Scientific American March 2020 pp46-53. Antisense Therapy “Finally Making Sense” “A long-disdained therapy that target RNA is achieving spectacular success” by Lydia Denworth.
Most of us today have a basic understanding of cellular and molecular biology. Especially that DNA encodes mankind’s general and our specific design blueprint. Chromosomes carrying DNA are carried from generation to generation from father and mother. During development and throughout life, for many cellular processes, DNA is transcribed to several forms of RNA and most importantly mRNA or messenger RNA. mRNAs carry the transcribed DNA instructions that are specifically translated into amino acid building blocks to make completely functional structural and active proteins like enzymes.
As a simple analogy, a form of disease happens when you move your arm and hand to shift gears, say into reverse, but that action is not translated to movement because the transmission fails. In the case of spinal muscular atrophy, or SMA, neurological signals for movement fail-converting the thought to move has a transmission failure-so the wheels don't move. The result is devastating. Emma Larson “loved the bouncer…and she "crawled with gusto". Then at 13 months, Emma’s legs stopped working” laments her mother.
Researchers investigated Emma's genomic DNA and discovered she lacked the SMN1 gene. The SMN1 gene contains the instructions for making a critical protein called SMN or survival motor neuron. Without SMN, motor nerves fail to function, shrink (atrophy) and die. Emma did have the SMN2 gene that normally encodes only a non-functional protein. Researchers, in this narrow field of research, had discovered that the SMA2 gene actually could be salvaged to make a functional SMN. They designed a form of RNA that would bind to the SMN2 gene RNA receptor with a hand and glove fit. Early studies using Anti-Sense RNA in cell culture were not successful but later animal and human studies were.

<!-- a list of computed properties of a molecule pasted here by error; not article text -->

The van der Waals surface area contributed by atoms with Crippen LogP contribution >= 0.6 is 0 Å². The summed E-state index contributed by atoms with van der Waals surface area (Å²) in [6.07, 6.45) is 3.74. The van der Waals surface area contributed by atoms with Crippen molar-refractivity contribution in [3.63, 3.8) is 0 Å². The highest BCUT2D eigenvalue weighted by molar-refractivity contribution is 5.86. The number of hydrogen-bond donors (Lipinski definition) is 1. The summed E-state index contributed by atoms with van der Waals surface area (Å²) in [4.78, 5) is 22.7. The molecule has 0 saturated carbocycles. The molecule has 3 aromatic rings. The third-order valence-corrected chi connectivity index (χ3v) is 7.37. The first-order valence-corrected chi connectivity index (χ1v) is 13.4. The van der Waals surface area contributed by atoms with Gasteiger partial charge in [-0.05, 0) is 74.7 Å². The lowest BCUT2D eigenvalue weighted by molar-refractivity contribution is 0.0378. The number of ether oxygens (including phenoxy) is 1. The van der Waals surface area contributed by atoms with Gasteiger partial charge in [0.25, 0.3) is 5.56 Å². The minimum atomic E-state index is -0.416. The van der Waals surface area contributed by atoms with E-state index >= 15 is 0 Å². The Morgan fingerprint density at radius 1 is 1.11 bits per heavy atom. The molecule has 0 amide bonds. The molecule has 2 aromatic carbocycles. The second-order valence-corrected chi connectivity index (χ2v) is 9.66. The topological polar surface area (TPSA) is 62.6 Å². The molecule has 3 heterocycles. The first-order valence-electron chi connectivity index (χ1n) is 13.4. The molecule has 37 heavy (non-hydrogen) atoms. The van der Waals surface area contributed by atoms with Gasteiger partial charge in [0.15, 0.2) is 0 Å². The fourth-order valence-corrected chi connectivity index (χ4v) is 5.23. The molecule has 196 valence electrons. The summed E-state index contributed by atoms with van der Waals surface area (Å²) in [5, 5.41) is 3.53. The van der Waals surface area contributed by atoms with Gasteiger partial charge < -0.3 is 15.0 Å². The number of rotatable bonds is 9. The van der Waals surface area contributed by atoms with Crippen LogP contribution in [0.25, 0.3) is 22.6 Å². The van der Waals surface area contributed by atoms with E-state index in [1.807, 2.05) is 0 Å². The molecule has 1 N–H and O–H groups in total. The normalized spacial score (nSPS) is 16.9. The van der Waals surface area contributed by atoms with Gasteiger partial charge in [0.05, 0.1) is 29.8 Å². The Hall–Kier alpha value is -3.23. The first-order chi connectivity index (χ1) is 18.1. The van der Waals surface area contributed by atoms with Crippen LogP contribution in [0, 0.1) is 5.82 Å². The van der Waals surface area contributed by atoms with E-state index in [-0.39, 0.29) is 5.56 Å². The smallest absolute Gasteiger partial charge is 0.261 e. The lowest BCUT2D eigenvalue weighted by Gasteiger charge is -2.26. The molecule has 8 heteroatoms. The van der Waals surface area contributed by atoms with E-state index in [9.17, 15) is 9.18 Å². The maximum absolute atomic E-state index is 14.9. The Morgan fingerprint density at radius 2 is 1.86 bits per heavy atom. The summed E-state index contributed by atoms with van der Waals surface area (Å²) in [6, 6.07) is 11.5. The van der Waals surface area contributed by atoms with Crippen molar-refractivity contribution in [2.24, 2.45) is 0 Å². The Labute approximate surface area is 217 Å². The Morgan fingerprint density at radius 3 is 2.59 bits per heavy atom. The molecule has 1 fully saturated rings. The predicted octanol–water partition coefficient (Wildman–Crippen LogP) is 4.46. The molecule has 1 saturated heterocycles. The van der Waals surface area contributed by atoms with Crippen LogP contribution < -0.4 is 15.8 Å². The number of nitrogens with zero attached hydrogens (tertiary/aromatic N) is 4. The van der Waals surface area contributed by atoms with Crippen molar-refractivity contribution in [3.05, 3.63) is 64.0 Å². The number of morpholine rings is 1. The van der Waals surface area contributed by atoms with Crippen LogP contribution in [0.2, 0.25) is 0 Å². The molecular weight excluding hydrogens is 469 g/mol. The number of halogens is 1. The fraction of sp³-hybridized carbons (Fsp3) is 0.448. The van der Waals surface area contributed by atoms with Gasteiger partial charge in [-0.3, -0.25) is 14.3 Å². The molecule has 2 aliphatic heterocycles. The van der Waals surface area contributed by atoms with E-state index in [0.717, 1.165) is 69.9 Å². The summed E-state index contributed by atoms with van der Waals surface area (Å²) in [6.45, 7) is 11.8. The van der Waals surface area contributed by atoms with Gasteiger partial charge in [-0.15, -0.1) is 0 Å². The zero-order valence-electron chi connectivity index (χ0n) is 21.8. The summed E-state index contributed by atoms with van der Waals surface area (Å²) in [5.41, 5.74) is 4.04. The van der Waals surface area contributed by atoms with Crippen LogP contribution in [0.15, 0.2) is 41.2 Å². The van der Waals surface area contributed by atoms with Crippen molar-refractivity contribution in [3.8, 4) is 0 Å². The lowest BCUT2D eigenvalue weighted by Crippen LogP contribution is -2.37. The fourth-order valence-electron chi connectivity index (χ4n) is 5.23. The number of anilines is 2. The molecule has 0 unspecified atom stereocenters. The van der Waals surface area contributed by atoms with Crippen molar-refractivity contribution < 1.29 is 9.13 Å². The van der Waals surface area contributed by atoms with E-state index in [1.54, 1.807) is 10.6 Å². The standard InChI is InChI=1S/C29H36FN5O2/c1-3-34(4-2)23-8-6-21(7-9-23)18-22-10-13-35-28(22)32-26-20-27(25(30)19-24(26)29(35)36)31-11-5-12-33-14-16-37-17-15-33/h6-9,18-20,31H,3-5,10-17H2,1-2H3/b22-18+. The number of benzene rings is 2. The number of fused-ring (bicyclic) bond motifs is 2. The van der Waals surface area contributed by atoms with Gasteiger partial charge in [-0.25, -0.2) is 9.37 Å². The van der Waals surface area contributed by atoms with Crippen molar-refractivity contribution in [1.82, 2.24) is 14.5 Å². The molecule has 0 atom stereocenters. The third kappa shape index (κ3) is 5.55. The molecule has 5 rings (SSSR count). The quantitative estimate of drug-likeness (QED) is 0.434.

An anti-sense RNA called Nusinersen and now marketed as Spinraza was produced for use in humans. “Nusinersen, injected into spinal fluid….homes in on the RNA strands produced by SMN2…” binding a critical region such that SMN instructions remain in place and functional SMN is made.
Although some of Emma’s nerve function was lost early in infancy “she was able to crawl”…”within months of receiving Spinraza" Infants born with SMA can now be treated. “Twenty five newborns with the most severe SMA mutation were given the drug at birth. They are four years old now-and developing normally”. Over 8,400 patients are now being treated.
This remarkable story of translating basic science into a molecular therapy is one of vision, belief and persaverance by investigators. Since the 1990s, they tackled one failure mechanism after the other. This successful group increased the anti-sense drug affinity for its target by modifying a part of the RNA backbone and made other changes to the drug that “improved safety and tolerability”.
Now that successful methods have been identified to turn-off or turn-on genes using anti-sense or related therapies, researchers are seeing success with other rare diseases and there’s hope and some evidence for early success with other neurodegenerative diseases including Huntington’s Disease. Read the article for more scientific information and Emma’s story.